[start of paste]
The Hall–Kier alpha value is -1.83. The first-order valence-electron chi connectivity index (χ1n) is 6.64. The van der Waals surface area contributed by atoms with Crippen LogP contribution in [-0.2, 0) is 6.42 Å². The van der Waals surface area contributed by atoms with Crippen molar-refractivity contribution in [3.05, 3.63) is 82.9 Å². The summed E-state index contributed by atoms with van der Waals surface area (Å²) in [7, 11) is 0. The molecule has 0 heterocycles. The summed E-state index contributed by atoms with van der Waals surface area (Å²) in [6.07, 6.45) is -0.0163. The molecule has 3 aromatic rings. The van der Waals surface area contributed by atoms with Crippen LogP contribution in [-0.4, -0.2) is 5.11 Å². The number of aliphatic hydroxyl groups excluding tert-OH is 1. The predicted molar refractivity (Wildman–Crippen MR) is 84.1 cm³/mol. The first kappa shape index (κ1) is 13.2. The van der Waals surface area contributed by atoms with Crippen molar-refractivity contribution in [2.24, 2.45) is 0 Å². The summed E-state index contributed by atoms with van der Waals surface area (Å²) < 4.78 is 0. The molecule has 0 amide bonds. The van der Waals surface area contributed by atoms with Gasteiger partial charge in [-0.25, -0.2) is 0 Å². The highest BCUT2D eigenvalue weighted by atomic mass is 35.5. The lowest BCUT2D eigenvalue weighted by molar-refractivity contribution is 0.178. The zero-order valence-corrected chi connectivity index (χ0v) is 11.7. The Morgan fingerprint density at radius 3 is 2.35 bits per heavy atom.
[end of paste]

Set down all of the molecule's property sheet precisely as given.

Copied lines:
The Hall–Kier alpha value is -1.83. The first-order valence-electron chi connectivity index (χ1n) is 6.64. The van der Waals surface area contributed by atoms with Crippen LogP contribution in [-0.2, 0) is 6.42 Å². The van der Waals surface area contributed by atoms with Crippen molar-refractivity contribution in [3.05, 3.63) is 82.9 Å². The summed E-state index contributed by atoms with van der Waals surface area (Å²) in [7, 11) is 0. The molecule has 0 heterocycles. The summed E-state index contributed by atoms with van der Waals surface area (Å²) in [6.07, 6.45) is -0.0163. The molecule has 3 aromatic rings. The van der Waals surface area contributed by atoms with Crippen LogP contribution in [-0.4, -0.2) is 5.11 Å². The number of aliphatic hydroxyl groups excluding tert-OH is 1. The predicted molar refractivity (Wildman–Crippen MR) is 84.1 cm³/mol. The first kappa shape index (κ1) is 13.2. The van der Waals surface area contributed by atoms with Crippen molar-refractivity contribution in [2.24, 2.45) is 0 Å². The summed E-state index contributed by atoms with van der Waals surface area (Å²) < 4.78 is 0. The molecule has 0 amide bonds. The van der Waals surface area contributed by atoms with Gasteiger partial charge in [-0.25, -0.2) is 0 Å². The highest BCUT2D eigenvalue weighted by atomic mass is 35.5. The lowest BCUT2D eigenvalue weighted by molar-refractivity contribution is 0.178. The zero-order valence-corrected chi connectivity index (χ0v) is 11.7. The Morgan fingerprint density at radius 3 is 2.35 bits per heavy atom.